Primates Reveal the Value of Grandmothers
Julio Torres, Intern.
Ancient Bodies, Modern Lives: How Evolution Has Shaped Women’s Health written by Wenda Trevathan, Ph.D., a Regents Professor of Anthropology at New Mexico State University, we learn about a range of women’s health issues. Trevathan’s hypothesis is that many of the health challenges faced by women today result from a mismatch between how our bodies have evolved and the contemporary environments in which we live. In the following excerpt, Trevethan draws from Jane Goodall’s observations of primates to illuminate how grandmothers, by virtue of being present in the family, contribute to the growth of prosperity of the grandchildren and the family unit as a whole.
Grandmothers and Reproductive Success
Most long-lived, group-living mammals have in their social groups as many as three generations present at any one time. Examples include elephants, whales and many primates. For primates who live in matrilocal groups, that usually means three generations of females: Infants, their mothers, and their grandmothers. A famous example comes from Jane Goodall’s studies of a Tanzanian chimpanzee social group in which Flo, her adult sons Faben and Figan, and her daughter Fifi lived together. Flo was a high-ranking female and her presence had a number of positive effects on her offspring. For example, Fifi was able to stay in the troop into which she was born, whereas the more typical pattern among chimpanzees appears to be for young females to leave their birth troops at maturity. By staying with her mother, Fifi was also able to rise to a high status. She began reproducing much earlier than most chimpanzee females and not only set the record for reproductive success at Gombe, but one of her sons became the largest male ever recorded at Gombe. Two of Fifi’s sons rose to high status in the dominance hierarchy and her daughter began reproducing much earlier than Fifi did. There is little doubt that grandmother Flo’s status had an effect on her daughter’s (and thus her own) reproductive success. There is no evidence, however, that Flo contributed directly to the care and feeding of her grandchildren, although it is true that she was not in good health at the time Fifi’s first infant was born in 1971.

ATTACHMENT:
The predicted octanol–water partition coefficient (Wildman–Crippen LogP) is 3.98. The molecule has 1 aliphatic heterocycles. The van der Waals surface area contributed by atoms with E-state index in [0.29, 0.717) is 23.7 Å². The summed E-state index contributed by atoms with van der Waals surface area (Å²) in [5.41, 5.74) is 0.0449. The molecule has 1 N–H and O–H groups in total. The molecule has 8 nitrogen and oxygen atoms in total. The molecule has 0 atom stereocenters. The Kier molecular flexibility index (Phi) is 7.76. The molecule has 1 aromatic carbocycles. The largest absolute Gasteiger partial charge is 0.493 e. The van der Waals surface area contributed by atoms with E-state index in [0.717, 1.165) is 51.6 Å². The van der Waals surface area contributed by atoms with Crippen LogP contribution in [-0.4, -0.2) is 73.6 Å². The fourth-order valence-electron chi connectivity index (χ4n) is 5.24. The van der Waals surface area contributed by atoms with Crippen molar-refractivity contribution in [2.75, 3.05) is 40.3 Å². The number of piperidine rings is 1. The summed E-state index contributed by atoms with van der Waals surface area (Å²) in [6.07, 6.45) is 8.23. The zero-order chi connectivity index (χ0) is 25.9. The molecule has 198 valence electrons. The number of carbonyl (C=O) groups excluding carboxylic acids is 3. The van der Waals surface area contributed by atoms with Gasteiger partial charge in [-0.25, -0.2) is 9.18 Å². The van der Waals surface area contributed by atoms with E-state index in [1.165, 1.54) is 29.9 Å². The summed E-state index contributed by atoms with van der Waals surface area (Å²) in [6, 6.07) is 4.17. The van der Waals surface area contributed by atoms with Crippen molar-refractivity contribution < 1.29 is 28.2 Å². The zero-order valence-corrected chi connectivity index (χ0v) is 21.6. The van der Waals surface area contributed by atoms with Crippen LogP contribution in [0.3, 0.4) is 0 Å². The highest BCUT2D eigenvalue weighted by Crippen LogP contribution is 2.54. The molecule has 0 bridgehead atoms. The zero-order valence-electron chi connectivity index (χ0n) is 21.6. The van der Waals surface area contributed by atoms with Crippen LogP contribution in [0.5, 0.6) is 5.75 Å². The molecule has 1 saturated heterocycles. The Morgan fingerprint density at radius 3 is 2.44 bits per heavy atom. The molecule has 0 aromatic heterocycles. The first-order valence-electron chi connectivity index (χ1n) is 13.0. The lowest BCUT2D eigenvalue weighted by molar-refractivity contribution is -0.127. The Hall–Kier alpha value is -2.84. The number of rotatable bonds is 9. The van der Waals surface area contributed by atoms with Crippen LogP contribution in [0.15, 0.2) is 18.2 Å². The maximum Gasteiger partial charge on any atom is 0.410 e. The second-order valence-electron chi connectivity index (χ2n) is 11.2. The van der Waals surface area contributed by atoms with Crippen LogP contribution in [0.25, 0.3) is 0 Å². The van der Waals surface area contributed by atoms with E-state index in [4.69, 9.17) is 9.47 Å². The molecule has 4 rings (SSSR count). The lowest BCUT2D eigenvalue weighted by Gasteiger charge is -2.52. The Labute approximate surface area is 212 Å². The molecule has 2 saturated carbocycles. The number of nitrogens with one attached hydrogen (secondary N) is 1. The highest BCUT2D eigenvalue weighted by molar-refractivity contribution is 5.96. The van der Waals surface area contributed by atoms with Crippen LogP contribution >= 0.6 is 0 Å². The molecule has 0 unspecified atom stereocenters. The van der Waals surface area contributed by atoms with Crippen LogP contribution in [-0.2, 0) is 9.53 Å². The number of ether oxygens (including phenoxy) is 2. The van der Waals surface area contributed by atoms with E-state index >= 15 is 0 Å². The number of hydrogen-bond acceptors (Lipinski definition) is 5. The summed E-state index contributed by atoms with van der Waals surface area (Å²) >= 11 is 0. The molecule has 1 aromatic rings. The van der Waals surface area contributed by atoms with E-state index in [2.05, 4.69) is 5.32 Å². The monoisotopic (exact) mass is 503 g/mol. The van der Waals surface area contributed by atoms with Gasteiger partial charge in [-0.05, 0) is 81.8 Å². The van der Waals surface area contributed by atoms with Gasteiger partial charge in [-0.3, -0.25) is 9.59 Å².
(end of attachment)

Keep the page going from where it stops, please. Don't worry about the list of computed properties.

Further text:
Anthropologist Sarah Hrdy notes that despite her reproductive success, Flo serves as a good example of why having offspring at later ages may not be a good way to achieve this success or why “stopping early” might be selectively advantageous. Flo reproduced for the last time when she was very old and in poor health, but that infant did not live long. Goodall proposes that this last pregnancy was so draining for her that she was unable to mother her other young offspring, Flint, and when Flo died, Flint died also, even though he as at an age when he should have been able to survive on his own. In fact, if Flo had stopped reproducing after Flint, he probably would have lived, perhaps going on to sire another offspring and increasing Flo’s reproductive fitness through her grandchildren.